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This report outlines a framework for mobility equity, or a transportation system that increases access to high quality mobility options, reduces air pollution, and enhances economic opportunity in low-income communities of color. Decades of local, regional, and state transportation plans and investments have not adequately responded to the mobility needs of low-income communities of color, reinforcing unequal land-use patterns and contributing to disproportionate health and economic impacts. Today, technological advancements are making it easier to address community-identified mobility needs with a multitude of clean transportation options. However, we lack the planning, policy, and decision-making structures that will equitably deliver mobility benefits to low-income communities of color. To establish a transportation system that benefits all people, California must embrace an equitable deployment of investments and policy interventions to prioritize the mobility needs of low-income individuals of color and address the historical neglect they have experienced. This type of reform must center social equity and community power as primary values in all transportation planning and decision-making. To get there, this paper proposes a framework designed to elevate these values and address structural inequities through an adaptable, customizable process for community, advocates, and transportation decision-makers.
This issue brief analyzes the inclusion of people of color in the workforce, contracting networks, and supply chains from 2014-2016 of eight federal government offices: Consumer Financial Protection Bureau, Federal Reserve Board of Governors, Federal Deposit Insurance Corporation, Federal Housing Finance Agency, National Credit Union Administration, Office of the Comptroller of the Currency, US Securities and Exchange Commission, and the US Department of the Treasury Departmental Offices.
Supplier diversity is a powerful tool for economic development in communities of color. Minority Business Enterprises (MBEs) are more likely to operate as small businesses and employ locals, making them a pillar for communities of color. Contract opportunities from larger corporations allow MBEs to generate wealth, create jobs, and grow their businesses. Unfortunately, MBEs are still less likely than their white counterparts to break through the “old boy network” and obtain these contracts. Supplier diversity initiatives require neither quotas nor mandates for contracting with diverse businesses. Instead, they consist of intentional practices meant to improve access and opportunities for MBEs and level the playing field. From accounting to paperclips, banks annually spend trillions of dollars contracting with businesses for goods and services. These contract dollars create economic ripples that promote business growth, job creation, anddrive market innovation. In short, how banks spend money matters to the community. This contract spending is especially important to diverse communities and their local minority business enterprises. Even in the volatile economy of 2002 to 2010, MBEs consistently outpaced the growth of their white counterparts by total number of businesses and gross receipts. Nonetheless, MBEs experience barriers to winning contracts and generally do less business with banks. This report analyzes 2012-2014 supplier diversity spending at California’s eight largest banks.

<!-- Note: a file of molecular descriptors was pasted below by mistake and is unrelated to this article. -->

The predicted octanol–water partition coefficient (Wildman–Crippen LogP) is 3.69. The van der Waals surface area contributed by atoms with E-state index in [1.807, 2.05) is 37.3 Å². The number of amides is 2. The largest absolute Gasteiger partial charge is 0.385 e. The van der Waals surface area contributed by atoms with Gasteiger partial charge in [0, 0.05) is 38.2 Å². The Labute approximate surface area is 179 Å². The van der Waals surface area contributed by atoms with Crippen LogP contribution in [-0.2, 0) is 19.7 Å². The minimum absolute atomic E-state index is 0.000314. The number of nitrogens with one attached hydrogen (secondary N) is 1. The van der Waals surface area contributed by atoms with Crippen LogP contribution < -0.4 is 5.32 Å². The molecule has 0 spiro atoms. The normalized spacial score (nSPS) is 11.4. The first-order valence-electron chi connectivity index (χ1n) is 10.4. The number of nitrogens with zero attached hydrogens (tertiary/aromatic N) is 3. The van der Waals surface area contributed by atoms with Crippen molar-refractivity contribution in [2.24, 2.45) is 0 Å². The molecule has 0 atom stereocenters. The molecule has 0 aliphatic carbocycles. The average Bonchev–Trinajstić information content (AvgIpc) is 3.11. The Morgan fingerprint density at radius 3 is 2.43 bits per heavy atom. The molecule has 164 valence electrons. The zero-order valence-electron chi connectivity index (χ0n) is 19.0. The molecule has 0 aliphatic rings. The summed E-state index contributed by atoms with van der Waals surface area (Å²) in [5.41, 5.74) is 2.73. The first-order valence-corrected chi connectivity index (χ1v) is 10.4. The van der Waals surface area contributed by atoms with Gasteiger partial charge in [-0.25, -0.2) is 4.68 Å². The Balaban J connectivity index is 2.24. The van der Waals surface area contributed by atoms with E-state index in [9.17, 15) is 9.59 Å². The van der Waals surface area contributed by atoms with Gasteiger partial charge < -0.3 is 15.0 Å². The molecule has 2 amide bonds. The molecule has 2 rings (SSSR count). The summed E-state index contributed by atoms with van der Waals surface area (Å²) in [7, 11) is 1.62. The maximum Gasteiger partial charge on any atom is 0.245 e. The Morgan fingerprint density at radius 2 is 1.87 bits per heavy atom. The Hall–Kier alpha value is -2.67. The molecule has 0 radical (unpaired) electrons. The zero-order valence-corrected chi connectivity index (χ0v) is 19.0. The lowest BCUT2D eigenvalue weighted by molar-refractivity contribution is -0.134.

Supplier diversity helps direct corporate procurement to businesses owned by historically marginalized communities. The California legislature created a supplier diversity program at the California Public Utilities Commission that requires regulated utilities (such as energy and telecommunications companies) to engage in good faith efforts to contract with diverse businesses and report data on the diversity of their supply chain. The Greenlining Institute analyzed the 2017 supplier diversity reports of 18 utilities, including the telecommunications, energy, water and wireless industries. Overall, the percentage of procurement from diverse businesses remained virtually unchanged from outcomes reported in 2016, but a few stand-out companies did achieve relatively high spending with diverse businesses.
A city thrives when its residents thrive. Yet many families, even though they are employed fulltime, continue to struggle to meet their families' basic needs. Local elected officials across the country have discovered a way to strengthen working families while bringing more federal dollars into the local economy: by connecting eligible workers to the Earned Income Tax Credit (EITC).